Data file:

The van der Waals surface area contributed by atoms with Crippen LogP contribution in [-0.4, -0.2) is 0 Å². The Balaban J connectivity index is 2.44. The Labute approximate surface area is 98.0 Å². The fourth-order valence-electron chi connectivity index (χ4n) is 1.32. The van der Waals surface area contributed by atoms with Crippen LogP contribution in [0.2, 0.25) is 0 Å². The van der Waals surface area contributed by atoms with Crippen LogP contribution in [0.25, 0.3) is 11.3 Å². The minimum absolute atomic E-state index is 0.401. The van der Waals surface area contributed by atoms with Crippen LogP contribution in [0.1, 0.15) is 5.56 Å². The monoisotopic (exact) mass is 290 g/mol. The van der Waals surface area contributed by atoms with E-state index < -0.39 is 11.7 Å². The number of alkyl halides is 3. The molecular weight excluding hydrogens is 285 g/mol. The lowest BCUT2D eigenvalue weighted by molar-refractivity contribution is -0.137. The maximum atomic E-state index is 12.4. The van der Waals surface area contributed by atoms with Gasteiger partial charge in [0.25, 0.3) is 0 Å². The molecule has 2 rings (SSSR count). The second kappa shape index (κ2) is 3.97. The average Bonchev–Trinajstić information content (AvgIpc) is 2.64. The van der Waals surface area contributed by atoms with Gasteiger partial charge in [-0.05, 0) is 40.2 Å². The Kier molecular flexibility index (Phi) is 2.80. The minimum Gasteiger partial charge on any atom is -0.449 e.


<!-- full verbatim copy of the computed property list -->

The van der Waals surface area contributed by atoms with Crippen LogP contribution in [-0.4, -0.2) is 0 Å². The Balaban J connectivity index is 2.44. The Labute approximate surface area is 98.0 Å². The fourth-order valence-electron chi connectivity index (χ4n) is 1.32. The van der Waals surface area contributed by atoms with Crippen LogP contribution in [0.2, 0.25) is 0 Å². The van der Waals surface area contributed by atoms with Crippen LogP contribution in [0.25, 0.3) is 11.3 Å². The minimum absolute atomic E-state index is 0.401. The van der Waals surface area contributed by atoms with Crippen LogP contribution in [0.1, 0.15) is 5.56 Å². The monoisotopic (exact) mass is 290 g/mol. The van der Waals surface area contributed by atoms with E-state index < -0.39 is 11.7 Å². The number of alkyl halides is 3. The molecular weight excluding hydrogens is 285 g/mol. The lowest BCUT2D eigenvalue weighted by molar-refractivity contribution is -0.137. The maximum atomic E-state index is 12.4. The van der Waals surface area contributed by atoms with Gasteiger partial charge in [0.25, 0.3) is 0 Å². The molecule has 2 rings (SSSR count). The second kappa shape index (κ2) is 3.97. The average Bonchev–Trinajstić information content (AvgIpc) is 2.64. The van der Waals surface area contributed by atoms with Gasteiger partial charge in [-0.05, 0) is 40.2 Å². The Kier molecular flexibility index (Phi) is 2.80. The minimum Gasteiger partial charge on any atom is -0.449 e.